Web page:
"From when I was a little kid, my mom taught me that everything had to have a home," she explained. "Our house was so orderly, no item was ever 'homeless.' She was famous for tossing the newspaper before any of us kids had even rolled out of bed. I remember spending many Sunday mornings digging through the trash bin looking for the comics. Gross! Back then, it definitely felt like my mom was extreme, but now that I'm an adult, I find myself behaving the exact same way without even thinking about it!"
Although she admits it wasn't easy, Rebecca learned to let some things go and is beginning to accept organizational imperfection on her own terms. "Papers are a huge pet peeve of mine, but here I am in my home office, staring at a thick pile of paperwork just begging to be filed. I see it, and I say, 'I'm a teacher, and summer will be here soon.' Instead of obsessing about the massive pile, I can work on more important things, like tomorrow's lesson plan."
Rebecca does two things well. First, she has a mantra. Every time she looks at the pile, she says to herself, "Pile, I see you, and I am ignoring you for now." It's a conscious decision on her part, one that acknowledges there is a problem that will be addressed at a later date. The second thing she does well is set a time line: "I have a summer to-do list and that pile is on the list. I tell myself, 'summer will be here soon,' and I mean it. If I were ignoring it forever, that would stress me out, but if I know it will get done in the near future, then it's fine with me."
A Pretty Neat Tip
Once you start embracing imperfection you will find that certain things may still try to claw their way back on to your to-do list. Reward yourself for making progress. Get a glass jar with a lid and each time you resist the urge to do something you have agreed to let go of, put a dollar in the jar. After a few weeks, use the money in the jar to reward yourself. It is a simple but important reminder that by embracing imperfection and NOT doing something, you are saving yourself time, and time is money.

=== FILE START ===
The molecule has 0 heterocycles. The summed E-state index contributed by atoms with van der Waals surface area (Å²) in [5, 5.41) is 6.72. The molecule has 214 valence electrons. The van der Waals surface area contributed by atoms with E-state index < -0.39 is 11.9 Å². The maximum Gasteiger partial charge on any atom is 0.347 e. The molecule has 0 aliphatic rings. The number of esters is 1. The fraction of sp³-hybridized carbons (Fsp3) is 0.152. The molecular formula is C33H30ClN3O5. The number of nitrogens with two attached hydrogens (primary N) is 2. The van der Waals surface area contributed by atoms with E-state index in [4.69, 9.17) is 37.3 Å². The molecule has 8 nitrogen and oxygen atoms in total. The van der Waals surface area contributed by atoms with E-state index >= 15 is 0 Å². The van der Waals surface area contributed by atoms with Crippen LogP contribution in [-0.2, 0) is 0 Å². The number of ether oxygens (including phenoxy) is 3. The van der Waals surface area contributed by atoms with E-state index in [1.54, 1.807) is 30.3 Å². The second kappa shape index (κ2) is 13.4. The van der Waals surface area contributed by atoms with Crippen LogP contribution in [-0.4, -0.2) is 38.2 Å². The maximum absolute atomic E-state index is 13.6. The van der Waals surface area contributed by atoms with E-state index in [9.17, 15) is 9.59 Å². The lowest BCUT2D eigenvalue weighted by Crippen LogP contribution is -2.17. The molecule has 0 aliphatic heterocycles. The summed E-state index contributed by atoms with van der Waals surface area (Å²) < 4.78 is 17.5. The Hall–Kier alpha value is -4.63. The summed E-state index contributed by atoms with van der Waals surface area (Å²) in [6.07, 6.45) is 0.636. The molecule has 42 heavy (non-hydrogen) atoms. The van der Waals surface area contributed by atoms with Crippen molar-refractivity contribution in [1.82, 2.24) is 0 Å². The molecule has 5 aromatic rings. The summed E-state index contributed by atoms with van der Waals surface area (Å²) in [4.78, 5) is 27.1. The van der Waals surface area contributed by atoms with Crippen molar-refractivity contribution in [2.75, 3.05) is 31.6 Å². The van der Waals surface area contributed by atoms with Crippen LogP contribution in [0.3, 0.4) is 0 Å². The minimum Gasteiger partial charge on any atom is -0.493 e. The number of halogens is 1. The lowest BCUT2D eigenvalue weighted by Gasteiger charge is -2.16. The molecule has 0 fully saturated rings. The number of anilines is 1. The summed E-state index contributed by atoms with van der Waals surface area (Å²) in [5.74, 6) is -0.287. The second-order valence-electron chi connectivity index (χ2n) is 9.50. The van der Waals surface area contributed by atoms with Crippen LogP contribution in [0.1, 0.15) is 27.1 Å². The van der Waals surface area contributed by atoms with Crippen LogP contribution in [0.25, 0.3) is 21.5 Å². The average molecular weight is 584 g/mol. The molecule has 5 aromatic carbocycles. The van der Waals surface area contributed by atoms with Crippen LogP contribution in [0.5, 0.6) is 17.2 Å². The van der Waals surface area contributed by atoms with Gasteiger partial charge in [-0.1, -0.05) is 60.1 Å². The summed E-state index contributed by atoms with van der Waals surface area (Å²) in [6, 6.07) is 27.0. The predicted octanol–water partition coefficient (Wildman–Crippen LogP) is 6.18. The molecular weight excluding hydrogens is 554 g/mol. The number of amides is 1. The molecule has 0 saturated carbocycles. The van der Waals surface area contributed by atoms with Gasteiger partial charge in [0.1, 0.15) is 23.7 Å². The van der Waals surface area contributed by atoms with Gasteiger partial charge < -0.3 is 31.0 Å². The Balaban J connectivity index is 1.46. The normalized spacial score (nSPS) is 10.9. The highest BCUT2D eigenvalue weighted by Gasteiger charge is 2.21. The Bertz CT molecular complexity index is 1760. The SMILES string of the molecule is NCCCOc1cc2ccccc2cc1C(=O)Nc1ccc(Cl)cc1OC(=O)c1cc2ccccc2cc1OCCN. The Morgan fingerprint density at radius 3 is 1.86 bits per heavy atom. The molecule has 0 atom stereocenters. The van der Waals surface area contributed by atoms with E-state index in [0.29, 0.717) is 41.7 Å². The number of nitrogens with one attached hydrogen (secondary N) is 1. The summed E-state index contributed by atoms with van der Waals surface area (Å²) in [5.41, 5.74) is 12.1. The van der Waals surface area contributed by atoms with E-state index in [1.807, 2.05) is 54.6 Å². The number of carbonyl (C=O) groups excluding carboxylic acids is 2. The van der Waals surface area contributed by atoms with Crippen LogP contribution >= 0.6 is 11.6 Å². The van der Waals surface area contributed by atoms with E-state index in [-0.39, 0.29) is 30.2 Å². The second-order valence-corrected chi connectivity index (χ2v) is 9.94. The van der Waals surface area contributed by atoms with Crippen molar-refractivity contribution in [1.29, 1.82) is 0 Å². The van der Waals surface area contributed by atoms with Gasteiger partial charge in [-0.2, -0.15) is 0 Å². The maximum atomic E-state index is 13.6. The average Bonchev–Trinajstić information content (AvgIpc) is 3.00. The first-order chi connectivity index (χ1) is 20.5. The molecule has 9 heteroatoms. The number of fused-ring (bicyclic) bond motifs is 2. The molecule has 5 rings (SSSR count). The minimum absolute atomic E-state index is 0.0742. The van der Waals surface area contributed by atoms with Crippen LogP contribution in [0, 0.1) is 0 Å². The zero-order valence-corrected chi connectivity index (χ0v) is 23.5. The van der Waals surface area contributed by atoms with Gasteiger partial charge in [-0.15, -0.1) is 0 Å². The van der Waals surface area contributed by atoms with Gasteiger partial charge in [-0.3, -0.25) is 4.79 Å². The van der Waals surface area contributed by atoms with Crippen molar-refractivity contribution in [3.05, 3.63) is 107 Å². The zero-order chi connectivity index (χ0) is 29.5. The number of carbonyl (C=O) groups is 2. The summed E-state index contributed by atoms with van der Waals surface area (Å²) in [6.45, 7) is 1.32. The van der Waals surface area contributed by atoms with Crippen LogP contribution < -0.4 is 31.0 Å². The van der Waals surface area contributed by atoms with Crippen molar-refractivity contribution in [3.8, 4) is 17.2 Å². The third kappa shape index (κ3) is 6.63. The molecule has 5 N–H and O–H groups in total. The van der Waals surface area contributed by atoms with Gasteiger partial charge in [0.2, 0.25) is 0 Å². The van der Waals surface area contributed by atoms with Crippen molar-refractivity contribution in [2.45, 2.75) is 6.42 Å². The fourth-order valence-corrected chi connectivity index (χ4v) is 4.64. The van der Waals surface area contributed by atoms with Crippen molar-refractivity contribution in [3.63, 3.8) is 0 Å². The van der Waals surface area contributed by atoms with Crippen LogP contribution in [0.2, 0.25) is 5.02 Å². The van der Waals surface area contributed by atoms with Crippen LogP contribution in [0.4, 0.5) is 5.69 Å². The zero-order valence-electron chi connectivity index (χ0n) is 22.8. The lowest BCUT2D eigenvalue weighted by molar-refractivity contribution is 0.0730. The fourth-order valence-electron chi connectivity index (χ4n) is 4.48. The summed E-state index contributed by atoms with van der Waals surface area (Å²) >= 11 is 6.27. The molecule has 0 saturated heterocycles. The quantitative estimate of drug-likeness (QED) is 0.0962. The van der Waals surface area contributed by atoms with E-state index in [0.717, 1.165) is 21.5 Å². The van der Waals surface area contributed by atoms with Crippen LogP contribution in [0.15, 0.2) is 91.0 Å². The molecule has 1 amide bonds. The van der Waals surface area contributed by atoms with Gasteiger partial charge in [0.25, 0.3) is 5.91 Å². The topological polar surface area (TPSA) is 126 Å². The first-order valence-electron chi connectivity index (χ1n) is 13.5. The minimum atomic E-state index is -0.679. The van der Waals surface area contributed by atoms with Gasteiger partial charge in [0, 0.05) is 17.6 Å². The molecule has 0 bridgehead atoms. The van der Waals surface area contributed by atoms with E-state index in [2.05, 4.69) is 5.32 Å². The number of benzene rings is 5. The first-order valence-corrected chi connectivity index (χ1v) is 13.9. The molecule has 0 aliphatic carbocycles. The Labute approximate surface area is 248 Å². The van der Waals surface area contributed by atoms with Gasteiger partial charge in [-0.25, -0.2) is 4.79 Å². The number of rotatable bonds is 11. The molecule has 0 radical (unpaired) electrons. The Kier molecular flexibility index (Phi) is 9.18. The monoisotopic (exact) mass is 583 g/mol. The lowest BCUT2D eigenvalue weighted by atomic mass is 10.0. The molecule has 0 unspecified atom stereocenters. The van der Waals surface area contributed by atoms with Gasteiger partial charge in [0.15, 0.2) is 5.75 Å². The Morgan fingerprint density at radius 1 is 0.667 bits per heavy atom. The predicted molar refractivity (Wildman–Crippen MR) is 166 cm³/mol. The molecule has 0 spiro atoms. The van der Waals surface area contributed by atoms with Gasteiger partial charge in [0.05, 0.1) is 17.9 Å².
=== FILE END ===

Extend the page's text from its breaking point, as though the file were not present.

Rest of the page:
Overcoming the perfectionist model you learned as a child isn't easy, and there will always be a voice—whether it's your own or somebody else's—pointing out the flaws in your approach. The trick to sticking to your plan without guilt or feelings of inadequacy is to own the imperfections in your approach. That requires a little advance planning.


We often struggle with accepting an imperfect mind-set because we are afraid of what others will think of us. They may think we are not good mothers, wives, or women if we suddenly stop striving for perfection. We need to stop doing things for others, believe in who we are, and let go of the devil on our shoulders. This is very simple to do.
Meet: Juju Chang
Family: Married mother of three
Occupation: Anchor, ABC News, Good Morning America
Q: What does "being organized" mean to you?
A: Well, my whole life is what I like to call organized chaos, and that's best represented by the little piles that are all over my house (not just my desk). I have one pile of bills; some paid, some waiting to be paid. Another pile of school forms; some finished, others not. And so on. I put sticky notes on them with the deadline so I know when I have to get it done by, and as long as I'm not late, I consider myself to be organized.
Q: You are such a champion of the "imperfect" on GMA. It sounds like you're that way when it comes to organization too, which is great. What was your aha! moment?
A: I wasn't always comfortable with imperfection. I was always the kid who needed to be graded. I was the one striving for that "A," first in school, and then later I transferred that to my work. But in real life, there is no one grading you but you.


On Sale
Oct 26, 2010
Page Count
184 pages
Seal Press

Alicia Rockmore

About the Author

Prior to co-founding Buttoned Up, Inc., Sarah Welch spent half of her career as a New York advertising agency executive and the other half as an independent marketing consultant and entrepreneur, working with agencies like J. Walter Thompson, Ammirati Puris Lintas, and M&C Saatchi, before striking out on her own in 2000. She also co-founded Mindset Media, a growing internet media company. Sarah has a BS from Georgetown University.

Alicia Rockmore is a self-proclaimed organizational maniac who seamlessly juggles a fast-paced career and full home life. Prior to co-founding Buttoned Up, Inc., Alicia worked as a CPA, then marketed well-known brands like Wish-Bone Salad Dressing, Ragu Pasta Sauces, Total Cereals, and Wheaties. Alicia received her BA from Claremont McKenna College in economics and her MBA from the University of Michigan.